People v. Kaity Marshall


AT2 order dated February 7, 2014, affirming judgment of conviction. Decision below: 42 Misc.3d 141(A), 990 NYS2d 439, 2014 WL 683893. Pigott, J., granted leave July 21, 2014. Argued November 17, 2015.
ISSUES PRESENTED: Whether a trial court correctly determined, after a limited hearing, that the single photo ID procedure that the trial assistant conducted with the complainant one year after the incident was permissible as proper “trial preparation,” as opposed to impermissibly suggestive. (Assigned counsel: Seymour James, Legal Aid Society, Criminal Appeals Bureau, 199 Water Street, NYC 10038.)


Issue before the Court: The defendant was charged with having been involved in an assault on a New York City bus. Although the police were initially unable to locate a suspect, the complainant encountered the defendant in a drug store, and called the police identifying defendant as the woman that had assaulted her. Defendant was arrested. Sixteen months later, the prosecutor met with the complainant and showed her a photograph of defendant taken on the day of her arrest. The following day, the prosecutor informed defense counsel that the complainant had been shown the photograph “in order to aid him in understanding her description of defendant’s hairstyles on the day of the attack and when she was arrested.” Defense counsel requested a hearing, pursuant to People v. Herner, to show that the photographic display was an identification procedure under CPL 710.30, that warranted a Wade hearing to determine whether the display was unduly suggestive. The court granted the hearing, but denied a request by defense counsel to call the ADA who was present during the procedure. Following the hearing, the court found that no Wade hearing was necessary because the photographic display was part of trial preparation and exempt, and also concluded that the brief viewing would not taint any in-court identification. On appeal, defendant challenged whether a Herner hearing was sufficient to protect a defendant against the dangers of an unduly suggestive police-arranged identification procedure, when the procedure was alleged to have been for the purpose of trial preparation, rather than for the purpose of identifying the offender.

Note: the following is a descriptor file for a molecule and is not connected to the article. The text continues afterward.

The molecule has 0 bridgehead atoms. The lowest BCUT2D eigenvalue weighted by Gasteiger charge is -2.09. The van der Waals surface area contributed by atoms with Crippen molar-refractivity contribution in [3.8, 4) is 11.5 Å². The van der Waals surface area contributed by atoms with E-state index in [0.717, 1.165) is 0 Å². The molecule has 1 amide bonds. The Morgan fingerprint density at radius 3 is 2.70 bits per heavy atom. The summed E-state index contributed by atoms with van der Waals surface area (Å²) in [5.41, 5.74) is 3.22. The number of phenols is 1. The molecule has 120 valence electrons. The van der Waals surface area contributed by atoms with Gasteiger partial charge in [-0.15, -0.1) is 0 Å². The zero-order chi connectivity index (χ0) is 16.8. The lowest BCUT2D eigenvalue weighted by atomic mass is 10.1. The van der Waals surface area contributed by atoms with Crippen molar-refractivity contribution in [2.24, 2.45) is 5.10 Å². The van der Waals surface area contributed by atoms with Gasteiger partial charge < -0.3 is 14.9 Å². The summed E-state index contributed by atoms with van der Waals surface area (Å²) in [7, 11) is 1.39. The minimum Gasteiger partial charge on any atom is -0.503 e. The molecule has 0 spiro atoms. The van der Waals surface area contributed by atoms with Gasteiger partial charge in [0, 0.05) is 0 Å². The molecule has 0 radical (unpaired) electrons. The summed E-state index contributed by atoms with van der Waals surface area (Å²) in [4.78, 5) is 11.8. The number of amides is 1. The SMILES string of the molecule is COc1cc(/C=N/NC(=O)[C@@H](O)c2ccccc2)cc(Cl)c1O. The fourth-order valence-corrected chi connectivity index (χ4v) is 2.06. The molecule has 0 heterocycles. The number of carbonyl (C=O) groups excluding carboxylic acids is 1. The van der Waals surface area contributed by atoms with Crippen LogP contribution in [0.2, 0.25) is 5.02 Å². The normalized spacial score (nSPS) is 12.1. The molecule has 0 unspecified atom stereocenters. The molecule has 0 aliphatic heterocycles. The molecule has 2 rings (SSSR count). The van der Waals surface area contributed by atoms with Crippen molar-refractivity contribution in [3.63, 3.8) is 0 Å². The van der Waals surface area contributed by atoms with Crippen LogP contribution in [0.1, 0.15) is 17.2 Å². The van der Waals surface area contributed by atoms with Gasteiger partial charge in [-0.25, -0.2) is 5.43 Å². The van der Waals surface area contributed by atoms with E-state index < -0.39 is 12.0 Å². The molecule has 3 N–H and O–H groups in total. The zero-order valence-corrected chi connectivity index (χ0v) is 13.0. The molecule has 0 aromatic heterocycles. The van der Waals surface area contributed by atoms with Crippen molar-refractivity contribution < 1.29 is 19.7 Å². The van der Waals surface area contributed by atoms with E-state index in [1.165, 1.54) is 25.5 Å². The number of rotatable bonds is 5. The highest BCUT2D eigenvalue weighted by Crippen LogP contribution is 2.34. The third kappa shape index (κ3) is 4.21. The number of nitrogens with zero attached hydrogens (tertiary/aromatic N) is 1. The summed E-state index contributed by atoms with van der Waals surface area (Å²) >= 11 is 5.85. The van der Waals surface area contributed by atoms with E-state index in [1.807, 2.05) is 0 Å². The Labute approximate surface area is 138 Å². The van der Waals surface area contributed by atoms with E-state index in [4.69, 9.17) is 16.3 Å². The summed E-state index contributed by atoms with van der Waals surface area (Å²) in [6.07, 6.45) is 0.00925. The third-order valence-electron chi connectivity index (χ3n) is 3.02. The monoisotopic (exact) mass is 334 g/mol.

Held: Abrogating People v. Herner, 85 N.Y.2d 877 (1995), the Court held that, upon a defendant’s motion, the court must hold a Wade hearing to determine whether a pretrial identification procedure exposed a witness to the defendant’s identity in an unduly suggestive manner, regardless of whether the police or the district attorney conducted the identification procedure as trial preparation. 


CAL Observes: In a majority opinion written by Judge Rivera, the Court concluded that, regardless of whether a pretrial photographic identification is motivated by trial preparation or to identify a suspect, the danger of undue suggestion is the same. A Wade hearing was necessary in either case, dispensing with the expedient of a Herner hearing. The Court took the opportunity to advocate for addressing independent source at every Wade hearing, regardless of whether the court finds that the identification procedure is unduly suggestive. Even though the majority concluded that defendant was erroneously denied a Wade hearing, it concluded that the error was harmless, resorting to the evidence that came out at trial, and the judge’s finding in her verdict that “there was no substantial likelihood that complainant misidentified defendant and thus concluded that the photo did not taint the in-court identification” In an opinion that is replete with quotable language addressing the dangers of unduly suggestive identification procedures and the possibility of mistaken identification, it is surprising that the majority would resort to the unorthodox remedy of finding the denial of a Wade hearing harmless on the basis of trial evidence. Judge Lippman, in one of his final dissents, recognized this problem, concluding that, because independent source was never established below, the Court did not have the power affirm on the ground that there was independent source.